Looking After Your Skin During Pregnancy

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Oh, where did that pregnancy glow go? Pregnancy can wreak havoc on your hormones – leaving you with oily skin and the really uncomfortable scars left by pigmentation. Here’s how to take care of your skin.



Worried about your skin woes, especially in the most unexpected times of pregnancy?


Motherhood speaks to Dr Tan Siew Kiang, a specialist in dermatology and consultant, at Raffles Skin & Aesthetics on how to particularly take care of oily and pigmented skin during pregnancy.


The undesirable sebaceous activity in some women will only lead to oily skin and acne vulgaris in pregnancy. As shown by statistics 85 to 90 per cent of pregnant women experience this. Usually, hyperpigmentation is the darkening of the skin caused by increased melanin. The more affected areas, as commonly known are the nipples, genitalia, armpits, inner thighs and skin folds.


Hyperpigmentation is recognised by a few factors and they include, hormonal changes, genetic predisposition, and continuous exposure to ultraviolet light.



During pregnancy, there occurs an elevated level

of estrogen and progesterone hormones, which

stimulates the production of melanin causing it to be an

underlying concern for hyperpigmentation.



The Mask of Pregnancy

Melasma also called the mask of pregnancy occurs in up to 70 per cent of gravid women and typically in Asian patients with darker skin. After delivery, the pigmentation may reduce or resolve completely in fair skinned people. However, it may continue to persist in women with darker skin.


It is recommended for treatment to be started after delivery. However, there is no single universally effective therapeutic agent for the treatment of melasma as the condition is recurrent and challenging. Skin lightening creams such as hydroquinone 4 per cent or combination cream are commonly known as the first line of treatment. Other treatments include chemical peels, intense pulsed light and laser.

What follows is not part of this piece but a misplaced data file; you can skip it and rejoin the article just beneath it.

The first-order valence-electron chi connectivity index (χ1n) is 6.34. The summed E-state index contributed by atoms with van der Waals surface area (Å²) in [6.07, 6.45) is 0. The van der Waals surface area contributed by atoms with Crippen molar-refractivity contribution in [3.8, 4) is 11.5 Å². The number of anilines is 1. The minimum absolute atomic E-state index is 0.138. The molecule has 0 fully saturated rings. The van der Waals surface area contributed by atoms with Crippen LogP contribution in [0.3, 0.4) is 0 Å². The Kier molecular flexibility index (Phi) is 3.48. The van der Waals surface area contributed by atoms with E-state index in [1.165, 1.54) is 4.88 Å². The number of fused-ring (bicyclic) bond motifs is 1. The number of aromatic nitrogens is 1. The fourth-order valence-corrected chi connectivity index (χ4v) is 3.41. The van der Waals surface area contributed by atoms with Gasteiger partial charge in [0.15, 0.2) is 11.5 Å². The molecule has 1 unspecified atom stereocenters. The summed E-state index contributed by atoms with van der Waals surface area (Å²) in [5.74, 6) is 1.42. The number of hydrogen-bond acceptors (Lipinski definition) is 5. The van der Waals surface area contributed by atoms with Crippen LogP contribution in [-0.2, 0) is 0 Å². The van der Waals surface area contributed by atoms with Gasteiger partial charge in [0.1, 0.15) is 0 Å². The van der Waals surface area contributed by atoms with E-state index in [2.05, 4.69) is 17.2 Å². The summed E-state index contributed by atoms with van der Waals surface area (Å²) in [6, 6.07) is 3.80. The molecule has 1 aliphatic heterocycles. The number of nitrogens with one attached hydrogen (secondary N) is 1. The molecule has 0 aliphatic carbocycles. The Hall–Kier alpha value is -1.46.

Treat Your Oily Skin Right

For oily skin, use an oil-free skin cleanser and facial moisturiser. As for acne vulgaris, an antiseptic gel is generally safe for use in pregnancy. Topical retinoids, oral tetracyclines, anti-androgens and isotretinoin are contraindicated in pregnant women.


As for pigmentation, a Vitamin C serum will be the best go-to for skin protection, moisturising, brightening and skin ageing prevention all while protecting your skin from UV damage. You can use a sunscreen with a high protection factor (SPF50) and PA++ to protect against UVB and UVA every  day. In the market today, there are oil-free and oil control sunscreens to prevent the aggravation of oily skin and acne in pregnancy. In the meantime, it is safe to use concealers to cover the pigmentation.


Not many know, that sometimes food can be the saviour to good and clear skin. Eating an abundance of vitamin C and E rich foods can give your body anti-oxidants. It can reduce the free radicals in the body, which causes cell damage and ageing.



Vitamin C can inhibit tyrosinase that is an

enzyme responsible for the production of melanin and

can prevent skin pigmentation in pregnancy.



Vitamin E helps to regulate the UV ray absorption and repair skin damage caused by the UV rays. Plump up your skin by getting your natural fix of Vitamin C and E from dark green leafy vegetables, fruits as well as nuts. 




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